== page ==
2016 compensation: $16.85 million
It was a solid year for big biotech Amgen, which won some significant court, and market, battles with its PCSK9 cholesterol drug Repatha. The drug, and other recently launched meds, helped boost revenues by 6% to $23 billion, while net income was up by double digits, something that was not easy for many drugmakers to do last year.
Also showing growth was CEO Robert Bradway’s total compensation package, which was up about $750,000, a 4.7% boost, to a total of $16.85 million, according to Amgen’s recently filed proxy statement.
While his base pay did not change much at $1.5 million, up about $25,000, there was a stock option award worth about $3.3 million. That was enough to offset a $2.5 million reduction in restricted stock handed out last year, shares that still amounted to about $7.7 million and accounted for most of the boost.
In explaining exec comp for the year, the board made clear that Bradway and his colleagues did a good job of hitting the goals set out for them. In addition to seeing revenue growth, the proxy points out that Amgen continues to make good on its expense shrinking, a move started in 2014 that resulted in big job cuts. It says it has saved $1.5 billion in annual costs since then.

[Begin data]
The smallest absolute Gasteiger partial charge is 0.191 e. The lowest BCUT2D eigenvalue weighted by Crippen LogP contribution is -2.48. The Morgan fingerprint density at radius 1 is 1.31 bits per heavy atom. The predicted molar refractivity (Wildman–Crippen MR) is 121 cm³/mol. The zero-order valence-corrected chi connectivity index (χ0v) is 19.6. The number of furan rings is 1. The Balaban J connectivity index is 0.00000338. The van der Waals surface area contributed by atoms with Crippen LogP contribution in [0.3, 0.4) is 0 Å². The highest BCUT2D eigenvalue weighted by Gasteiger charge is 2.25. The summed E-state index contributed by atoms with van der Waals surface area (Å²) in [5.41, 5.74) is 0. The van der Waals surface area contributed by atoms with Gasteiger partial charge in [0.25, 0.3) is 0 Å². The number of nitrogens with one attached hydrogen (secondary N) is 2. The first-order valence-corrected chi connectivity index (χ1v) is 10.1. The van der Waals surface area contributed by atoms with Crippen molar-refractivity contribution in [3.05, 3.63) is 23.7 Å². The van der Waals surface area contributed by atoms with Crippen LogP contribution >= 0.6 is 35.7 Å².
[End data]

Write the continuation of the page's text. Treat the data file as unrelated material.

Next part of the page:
The company also pointed to strides the executive team has made with Repatha, although some of the progress has come as a result of legal, rather than marketing, battles won.
In fact, it was a particularly adventurous year for Repatha, after a judge ruled last year that Sanofi and Regeneron's competing PCSK9 drug Praluent violated Amgen's patents in the field. That conflict got even more exciting in January, when those two were ordered to halt sales of Praluent. They won a stay on appeal, but the wins have left Repatha in the catbird seat in an area that has huge upside potential.